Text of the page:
– davidA
    Jul 5, 2017 at 3:42
  • 15
    plt.legend(loc='upper left') also works, where plt is from import matplotlib.pyplot as plt. Jan 20, 2018 at 8:10
  • 2
    Note for others: the plt.legend() call needs to be after plt.plot(label="lab1")
    – mauriii
    Nov 25, 2019 at 20:18
  • 6
    @davidA Yes, you can simply pass a list of strings into plt.legend: plt.legend(['First Label', 'Second Label']) Dec 12, 2019 at 23:41
  • 3
    I am sure actual documentation at: matplotlib.org/3.1.1/api/_as_gen/matplotlib.pyplot.legend.html also answers this, but it is such a pain to get that info from there as compared to here. We need to re-imagine documentation. lolz Apr 25, 2020 at 4:18

You can access the Axes instance (ax) with plt.gca(). In this case, you can use


You can do this either by using the label= keyword in each of your plt.plot() calls or by assigning your labels as a tuple or list within legend, as in this working example:

import numpy as np
import matplotlib.pyplot as plt
x = np.linspace(-0.75,1,100)
y0 = np.exp(2 + 3*x - 7*x**3)
y1 = 7-4*np.sin(4*x)


However, if you need to access the Axes instance more that once, I do recommend saving it to the variable ax with

ax = plt.gca()

and then calling ax instead of plt.gca().

  • copy-paste answer that doesn't require any reading, and with a picture! this answer deserves more credit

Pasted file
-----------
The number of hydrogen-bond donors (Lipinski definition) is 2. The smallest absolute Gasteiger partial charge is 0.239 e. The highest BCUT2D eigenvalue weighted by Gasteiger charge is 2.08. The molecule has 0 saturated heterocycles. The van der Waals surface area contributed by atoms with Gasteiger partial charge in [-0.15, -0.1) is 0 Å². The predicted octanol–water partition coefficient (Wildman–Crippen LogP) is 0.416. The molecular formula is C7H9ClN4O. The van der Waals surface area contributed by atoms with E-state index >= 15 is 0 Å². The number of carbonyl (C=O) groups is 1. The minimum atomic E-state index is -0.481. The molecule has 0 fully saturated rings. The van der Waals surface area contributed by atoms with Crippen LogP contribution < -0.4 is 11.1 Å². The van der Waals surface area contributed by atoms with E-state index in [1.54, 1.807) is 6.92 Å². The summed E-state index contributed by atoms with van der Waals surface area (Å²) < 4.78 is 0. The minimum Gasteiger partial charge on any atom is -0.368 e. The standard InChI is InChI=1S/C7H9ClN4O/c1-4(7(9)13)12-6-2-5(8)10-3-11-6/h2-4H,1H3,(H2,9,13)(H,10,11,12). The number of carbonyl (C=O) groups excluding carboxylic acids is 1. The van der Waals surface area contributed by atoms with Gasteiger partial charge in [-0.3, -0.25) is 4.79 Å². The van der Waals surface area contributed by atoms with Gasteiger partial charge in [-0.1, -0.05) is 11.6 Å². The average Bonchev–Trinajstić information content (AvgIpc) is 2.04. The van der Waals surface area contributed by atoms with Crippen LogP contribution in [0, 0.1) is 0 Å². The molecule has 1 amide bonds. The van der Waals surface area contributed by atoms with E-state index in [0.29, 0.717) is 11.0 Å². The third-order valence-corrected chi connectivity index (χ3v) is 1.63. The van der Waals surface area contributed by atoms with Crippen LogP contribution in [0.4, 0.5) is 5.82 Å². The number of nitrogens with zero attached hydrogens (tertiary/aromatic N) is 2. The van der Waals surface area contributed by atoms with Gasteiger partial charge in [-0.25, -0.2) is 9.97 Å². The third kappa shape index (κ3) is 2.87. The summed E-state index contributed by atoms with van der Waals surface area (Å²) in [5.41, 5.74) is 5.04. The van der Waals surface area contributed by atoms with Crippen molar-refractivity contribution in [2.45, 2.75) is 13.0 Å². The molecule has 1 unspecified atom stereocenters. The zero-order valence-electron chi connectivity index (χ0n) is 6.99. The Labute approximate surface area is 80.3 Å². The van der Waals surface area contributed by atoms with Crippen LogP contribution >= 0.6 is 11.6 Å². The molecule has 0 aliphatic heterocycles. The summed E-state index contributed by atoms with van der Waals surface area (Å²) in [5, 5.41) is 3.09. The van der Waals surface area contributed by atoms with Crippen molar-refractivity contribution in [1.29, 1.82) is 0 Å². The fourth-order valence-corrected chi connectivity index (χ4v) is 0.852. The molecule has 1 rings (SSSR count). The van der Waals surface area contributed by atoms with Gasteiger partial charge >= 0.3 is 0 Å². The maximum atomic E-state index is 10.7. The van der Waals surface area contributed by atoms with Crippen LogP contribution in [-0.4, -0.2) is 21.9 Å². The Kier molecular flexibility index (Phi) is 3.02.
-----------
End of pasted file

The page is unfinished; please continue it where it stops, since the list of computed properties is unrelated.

– Gulzar
    Jun 10, 2019 at 13:59
  • Hi Cameron, I tried to reach you and this is the best option I found... You are the author of a very helpful tool I used a lot: web.media.mit.edu/~crtaylor/calculator.html Unfortunately it does not work for some time now. Is it me or is the tool, that is broken. If so, can you fix it? Dec 17, 2020 at 21:20
  • Whoops! Fixed. Thanks for the message! Hope you learned something useful about Axes instances :) Dec 19, 2020 at 4:23

Here's an example to help you out ...

fig = plt.figure(figsize=(10,5))
ax = fig.add_subplot(111)
ax.set_title('ADR vs Rating (CS:GO)')
plt.plot(data[:,0], m*data[:,0] + b,color='red',label='Our Fitting 

enter image description here

  • 16
    I'm just curious, why is your fitting line so far off the data? Dec 12, 2019 at 23:28

A simple plot for sine and cosine curves with a legend.

Used matplotlib.pyplot

import math
import matplotlib.pyplot as plt
for i in range(-314,314):
ysin=[math.sin(i) for i in x]
ycos=[math.cos(i) for i in x]
plt.plot(x,ysin,label='sin(x)')  #specify label for the corresponding curve

Sin and Cosine plots (click to view image)


You can add a custom legend documentation

first = [1, 2, 4, 5, 4]
second = [3, 4, 2, 2, 3]
plt.plot(first, 'g--', second, 'r--')
plt.legend(['First List', 'Second List'], loc='upper left')

enter image description here


Add labels to each argument in your plot call corresponding to the series it is graphing, i.e. label = "series 1"

Then simply add Pyplot.legend() to the bottom of your script and the legend will display these labels.

  • This is the right idea, but you never add the labels so the legend will be empty
    – tacaswell
    Oct 1, 2013 at 21:02

Not the answer you're looking for? Browse other questions tagged or ask your own question.